Every night in Washington DC, you can find purchasable marijuana with the click of a button. All you need is a knowledge of the correct keywords and phrases, plug them into either Google, Twitter, or Instagram, and you will find listing for marijuana pop-up shops. Though a surprising development, the movement has exploded in the nation’s capital, according to the Washington Post.
To be fair, it’s somewhat of a self-created problem. In 2014, Washington D.C. voters passed Initiative 71, legalizing possession of marijuana up to two ounces for recreational use. However “attempts by advocates to create a system that would regulate and tax marijuana transactions were shot down by Congress,” writes the Post.
This meant D.C. residents could possess marijuana, but no legal path existed for them to acquire that marijuana. So how do people buy marijuana? That explains these pop-up shops, which operate in bars, empty office spaces, and private events. Interested parties will pay in “donation” for stickers, trading cards, or some other small trinket. Then the vendors will “gift” them an edible or other cannabis product.
Many of the events are advertised as “I-71 compliant,” by not directly selling cannabis. “During my first pop-up,” [the owner of Bud Appetit, an edible company, Lisa] Scott said, “I said: ‘I have the solution. We’re going to sell merchandise and then gift.’ Technically, it’s against the law as well, but I don’t think it’s enforceable because who’s to say I can’t just give you something? I guess it’s the way you do it. I sell you socks for $20, then gift you something. How is that against the law? How is that enforceable? It didn’t seem to be a problem, so we kept doing it that way.”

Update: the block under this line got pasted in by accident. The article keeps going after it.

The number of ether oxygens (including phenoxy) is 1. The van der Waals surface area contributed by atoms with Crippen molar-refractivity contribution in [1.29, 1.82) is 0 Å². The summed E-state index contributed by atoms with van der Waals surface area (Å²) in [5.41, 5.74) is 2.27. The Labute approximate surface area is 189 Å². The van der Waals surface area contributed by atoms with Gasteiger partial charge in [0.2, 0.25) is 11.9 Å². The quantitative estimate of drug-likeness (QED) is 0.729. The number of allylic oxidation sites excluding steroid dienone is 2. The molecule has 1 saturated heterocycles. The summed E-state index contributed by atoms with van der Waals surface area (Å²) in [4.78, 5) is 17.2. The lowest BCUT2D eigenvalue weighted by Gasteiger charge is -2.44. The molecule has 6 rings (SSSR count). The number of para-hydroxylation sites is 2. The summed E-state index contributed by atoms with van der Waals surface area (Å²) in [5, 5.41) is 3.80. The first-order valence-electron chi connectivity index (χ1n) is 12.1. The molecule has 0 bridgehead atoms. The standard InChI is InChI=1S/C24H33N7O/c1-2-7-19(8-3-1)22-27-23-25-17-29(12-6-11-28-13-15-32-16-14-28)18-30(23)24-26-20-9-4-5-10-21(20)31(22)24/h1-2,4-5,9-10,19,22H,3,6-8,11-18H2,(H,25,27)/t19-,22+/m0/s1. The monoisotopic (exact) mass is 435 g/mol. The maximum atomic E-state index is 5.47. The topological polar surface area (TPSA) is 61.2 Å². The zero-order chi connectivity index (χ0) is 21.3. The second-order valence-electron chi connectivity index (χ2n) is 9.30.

At first, not much was made by the scene. Police and the city’s Alcoholic Beverage Regulation Administration (ABRA) stayed away. But consumer interest caused the scene to expand rapidly and entrepreneurs were all too willing to meet that demand. With the growing size and local complaints, police felt compelled to intervene. There have been raids and confiscations, but it all exists in a legal gray area.
In one case, 22 vendors were arrested with misdemeanor drug possession with intent to distribute. The club where the event took place was also charged. But weeks later, D.C. prosecutors chopped all charges. In fact, no cases have played out in courts, furthering the “gray area” in which these shops operate.
Where this goes remains to be seen. If D.C. prosecuted, “lab testing of vast amounts of edible evidence, having to examine hundreds of hours of police body-cam videos and questions over using a regulatory agency to conduct a warrantless search may add to the legal gray areas engulfing cannabis sales in the city,” one defense attorney theorized.
Of course, it would make things easier if the city would clarify its laws. Advocates urge the city to create a legal system of sales to purchase the marijuana consumers can possess. Demonstrations are being organized. Until then, the bazaar markets will continue to thrive.